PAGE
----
We don’t do a game every Sunday, and sometimes we play games that aren’t specifically gospel-themed. Like one day back in February, we celebrated Child #3’s birthday on a Sunday and he requested Ticket to Ride after dinner, so we played that. His wife creamed us all, getting over 200 points. I found out she’s really competitive, which I love!

Anyway, here are my Sunday games to encourage “Sunday School Gameschooling.” The idea is to learn more about the gospel or more about each other. Bonus when you do a little or a lot of both!

Photo Credit: boardgamegeek.com
  • Druthers: this is my absolute favorite Sabbath Day game. It’s such a terrific getting-to-know you activity. It involves terms that members of the Church are generally familiar with, like “calling,” “bishop,” “Young Women,” etc. You take turns picking a card with questions on it. You get points if you can correctly guess what the person holding the card answers. The questions on the card always have four answers printed on the card plus the fifth answer is a totally “fill in the blank” answer where the answerer can provide his/her customized answer. We pulled this out when my daughter and son-in-law were here for Christmas. One of the questions my son-in-law got was “What power would you exercise if you became the bishop?” I laughed when I read the choices given, such as “Give people I don’t like hard callings,” and “End church early.” My son-in-law did created his own customized answer by saying he would “Work to create better relations with other denominations of religion in the community.” Yeah, what a great guy he is! That just totally warmed my heart. If you ever see this at thrift store, snatch it up. It will be the best $2-3 you ever spend! You can see some card questions below.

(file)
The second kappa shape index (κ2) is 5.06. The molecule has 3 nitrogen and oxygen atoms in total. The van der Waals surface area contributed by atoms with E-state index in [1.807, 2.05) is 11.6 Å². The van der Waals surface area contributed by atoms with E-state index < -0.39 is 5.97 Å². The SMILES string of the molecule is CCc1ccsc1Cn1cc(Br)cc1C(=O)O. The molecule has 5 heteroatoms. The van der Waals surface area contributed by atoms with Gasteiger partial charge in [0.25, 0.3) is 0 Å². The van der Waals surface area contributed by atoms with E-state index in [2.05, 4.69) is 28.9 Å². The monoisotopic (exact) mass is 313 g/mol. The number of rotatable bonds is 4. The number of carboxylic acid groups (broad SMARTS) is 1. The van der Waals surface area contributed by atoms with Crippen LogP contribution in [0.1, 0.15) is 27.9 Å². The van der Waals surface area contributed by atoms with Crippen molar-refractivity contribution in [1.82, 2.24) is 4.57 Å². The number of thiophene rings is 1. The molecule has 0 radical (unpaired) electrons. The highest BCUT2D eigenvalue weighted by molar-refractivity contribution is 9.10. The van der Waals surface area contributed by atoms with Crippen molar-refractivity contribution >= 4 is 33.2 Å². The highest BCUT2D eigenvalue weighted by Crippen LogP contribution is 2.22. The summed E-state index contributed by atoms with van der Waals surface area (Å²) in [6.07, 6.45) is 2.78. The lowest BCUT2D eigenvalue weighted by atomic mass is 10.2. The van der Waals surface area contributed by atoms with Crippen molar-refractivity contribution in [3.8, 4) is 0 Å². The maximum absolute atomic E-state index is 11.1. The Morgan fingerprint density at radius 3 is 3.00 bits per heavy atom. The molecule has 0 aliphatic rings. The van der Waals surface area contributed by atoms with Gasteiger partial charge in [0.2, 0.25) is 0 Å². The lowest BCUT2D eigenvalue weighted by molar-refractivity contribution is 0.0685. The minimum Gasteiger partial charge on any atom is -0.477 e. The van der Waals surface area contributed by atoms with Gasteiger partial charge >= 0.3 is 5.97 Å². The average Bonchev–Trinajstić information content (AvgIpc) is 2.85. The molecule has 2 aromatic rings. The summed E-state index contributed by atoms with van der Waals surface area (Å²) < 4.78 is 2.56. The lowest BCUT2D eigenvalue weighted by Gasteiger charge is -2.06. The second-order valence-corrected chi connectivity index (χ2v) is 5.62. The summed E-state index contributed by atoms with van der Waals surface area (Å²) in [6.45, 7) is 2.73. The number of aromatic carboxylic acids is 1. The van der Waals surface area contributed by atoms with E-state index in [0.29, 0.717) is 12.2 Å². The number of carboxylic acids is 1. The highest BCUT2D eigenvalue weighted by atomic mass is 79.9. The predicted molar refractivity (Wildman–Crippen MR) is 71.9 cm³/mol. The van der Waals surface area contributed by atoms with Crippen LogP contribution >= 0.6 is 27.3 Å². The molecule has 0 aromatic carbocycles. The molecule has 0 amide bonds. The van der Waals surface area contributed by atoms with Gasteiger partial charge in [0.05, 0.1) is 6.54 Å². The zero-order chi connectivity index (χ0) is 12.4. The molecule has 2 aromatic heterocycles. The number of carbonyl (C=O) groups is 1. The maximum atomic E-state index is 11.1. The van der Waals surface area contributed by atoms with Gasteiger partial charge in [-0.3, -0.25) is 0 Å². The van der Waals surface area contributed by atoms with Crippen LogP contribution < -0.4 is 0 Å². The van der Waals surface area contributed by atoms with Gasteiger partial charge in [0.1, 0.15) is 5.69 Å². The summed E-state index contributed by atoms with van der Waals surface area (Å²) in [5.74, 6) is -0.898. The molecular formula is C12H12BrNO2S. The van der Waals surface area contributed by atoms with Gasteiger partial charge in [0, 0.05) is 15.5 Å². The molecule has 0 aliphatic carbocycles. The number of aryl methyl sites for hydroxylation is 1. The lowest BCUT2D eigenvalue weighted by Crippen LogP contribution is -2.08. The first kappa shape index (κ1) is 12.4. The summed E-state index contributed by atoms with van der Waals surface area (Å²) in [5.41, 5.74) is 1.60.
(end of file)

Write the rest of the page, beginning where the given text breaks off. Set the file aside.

• Bible Scattergories This is so fun! My second favorite Sabbath game. It’s really fun when I can play with my adult children as they generally come up with super creative answers. I felt so blessed to find this at the Layton UT Deseret Industries for $1.50 last summer. So awesome!
  • Bible Pictionary. It’s so fun to see what people draw and how easily or not-so-easily people guess the words. To make the game more fun and move faster, I like to have it be “All Play” on every turn.
Photo Credit: amazon.com
  • Bible Tribond. Often I’ll just grab the cards and toss out the word prompts and skip the mechanics of using the board. This game definitely challenges your brain to make connections and increase your knowledge of the Bible. Maybe someday some creative person will come up with some Book of Mormon Tribond cards.
Photo Credit: deseretbook.com
  • SWAT– a Book of Mormon trivia game with a twist, where you get to “buzz in” by swatting a flyswatter on the table. It’s great fun, as long as people feel somewhat confident in their Book of Mormon knowledge.